A disability insurer says it is appealing a mixed Social Security Disability Insurance assistance program verdict delivered Wednesday by a federal court jury in Boston.

The members of the civil jury that heard the case, United States of America ex re. Patrick J. Loughren vs. UnumProvident Corp., issued a verdict finding that a unit of Unum Group Corp., Chattanooga, Tenn., violated the federal False Claims Act in connection with 2 of 6 SSDI applications reviewed.

The Unum unit, which helps insureds seeking private disability insurance benefits file for SSDI claimants, caused the Social Security Administration $1,425 in damages per False Claims Act violation, the jury found, according to a special verdict form provided by the court.

Unum believes the 2 claims decided in favor of the plaintiff have no merit, Unum says.

“We think we will ultimately prevail upon appeal,” says Chris Collins, general counsel for Unum’s Unum US. “We are pleased that the jury sided with Unum on the majority of the claims, which we believe substantially supports our position that working Americans who pay Social Security premiums have a right to have a disability claim reviewed by the Social Security Administration.”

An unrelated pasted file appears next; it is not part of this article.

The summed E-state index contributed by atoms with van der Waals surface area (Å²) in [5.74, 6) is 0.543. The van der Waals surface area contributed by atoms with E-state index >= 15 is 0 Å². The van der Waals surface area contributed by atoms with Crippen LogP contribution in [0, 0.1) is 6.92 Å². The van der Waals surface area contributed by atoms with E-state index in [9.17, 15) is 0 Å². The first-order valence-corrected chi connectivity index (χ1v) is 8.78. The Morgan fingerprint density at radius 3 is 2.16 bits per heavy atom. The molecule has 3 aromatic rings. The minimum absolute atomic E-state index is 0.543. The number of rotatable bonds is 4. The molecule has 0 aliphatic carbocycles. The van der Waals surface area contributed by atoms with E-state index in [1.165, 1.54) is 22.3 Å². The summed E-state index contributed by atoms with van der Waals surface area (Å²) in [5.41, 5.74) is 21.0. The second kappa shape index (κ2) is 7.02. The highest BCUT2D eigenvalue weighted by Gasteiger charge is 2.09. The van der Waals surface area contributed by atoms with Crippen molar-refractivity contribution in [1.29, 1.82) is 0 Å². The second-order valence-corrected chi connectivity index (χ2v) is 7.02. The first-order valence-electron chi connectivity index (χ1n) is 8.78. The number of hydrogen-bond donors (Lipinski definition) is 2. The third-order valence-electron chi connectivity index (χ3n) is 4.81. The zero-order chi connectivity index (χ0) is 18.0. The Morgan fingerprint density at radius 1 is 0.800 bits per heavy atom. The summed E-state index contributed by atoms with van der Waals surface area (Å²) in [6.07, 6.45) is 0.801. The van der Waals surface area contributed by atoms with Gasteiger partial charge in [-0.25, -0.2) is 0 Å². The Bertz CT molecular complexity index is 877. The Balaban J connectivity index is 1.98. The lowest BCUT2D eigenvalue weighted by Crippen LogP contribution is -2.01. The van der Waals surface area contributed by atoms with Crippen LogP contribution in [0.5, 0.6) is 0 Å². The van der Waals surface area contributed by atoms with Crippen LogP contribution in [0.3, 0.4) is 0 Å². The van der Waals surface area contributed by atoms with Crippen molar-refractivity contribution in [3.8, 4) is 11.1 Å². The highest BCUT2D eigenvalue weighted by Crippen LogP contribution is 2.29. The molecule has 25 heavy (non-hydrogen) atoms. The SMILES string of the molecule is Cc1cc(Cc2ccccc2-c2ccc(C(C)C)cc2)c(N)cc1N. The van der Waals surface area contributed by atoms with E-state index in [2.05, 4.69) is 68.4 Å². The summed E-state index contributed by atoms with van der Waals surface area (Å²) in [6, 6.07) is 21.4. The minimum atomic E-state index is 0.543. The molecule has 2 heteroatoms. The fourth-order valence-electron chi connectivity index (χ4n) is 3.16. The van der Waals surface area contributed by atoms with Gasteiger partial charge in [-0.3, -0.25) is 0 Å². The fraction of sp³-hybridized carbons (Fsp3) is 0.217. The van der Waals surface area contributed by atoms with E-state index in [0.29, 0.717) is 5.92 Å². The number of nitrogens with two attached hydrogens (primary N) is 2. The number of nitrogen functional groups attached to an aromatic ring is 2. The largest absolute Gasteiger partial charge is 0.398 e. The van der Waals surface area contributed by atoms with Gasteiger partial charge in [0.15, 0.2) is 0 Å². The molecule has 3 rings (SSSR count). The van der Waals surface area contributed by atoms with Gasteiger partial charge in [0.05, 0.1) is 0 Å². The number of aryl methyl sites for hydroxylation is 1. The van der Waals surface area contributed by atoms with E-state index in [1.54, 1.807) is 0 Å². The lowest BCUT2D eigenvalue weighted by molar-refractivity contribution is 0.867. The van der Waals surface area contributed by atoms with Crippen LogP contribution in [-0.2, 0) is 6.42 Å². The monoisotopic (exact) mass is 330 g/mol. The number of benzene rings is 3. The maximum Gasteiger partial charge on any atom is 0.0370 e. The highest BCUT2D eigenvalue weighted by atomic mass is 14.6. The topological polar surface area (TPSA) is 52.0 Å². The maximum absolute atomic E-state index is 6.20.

Patrick Loughren, who helped bring a whistleblower suit against Unum, has alleged that the company pressured disability claimants to file claims for SSDI benefits, even when they did not want to file SSDI claims or did not believe they were eligible for SSDI benefits.

When Unum supplied 1,600 sample claim files, the plaintiffs found only 101 claims that they said should not have been submitted to the SSA.

It was later found that some of the claims never were submitted to the SSA, after all, and the SSA founded that many of the other applicants deserved to collect SSDI benefits, Unum says.

Deciding in hindsight whether individuals had a right to apply for SSDI benefits may end up preventing many individuals who are entitled to SSDI benefits from applying for benefits, Collins says.

Lawyers at Phillips & Cohen L.L.P., Washington, one of the law firms that has worked on the case on behalf of Loughren, have issued a statement hailing the jury’s decision to find that Unum had violated the False Claims Act in two instances.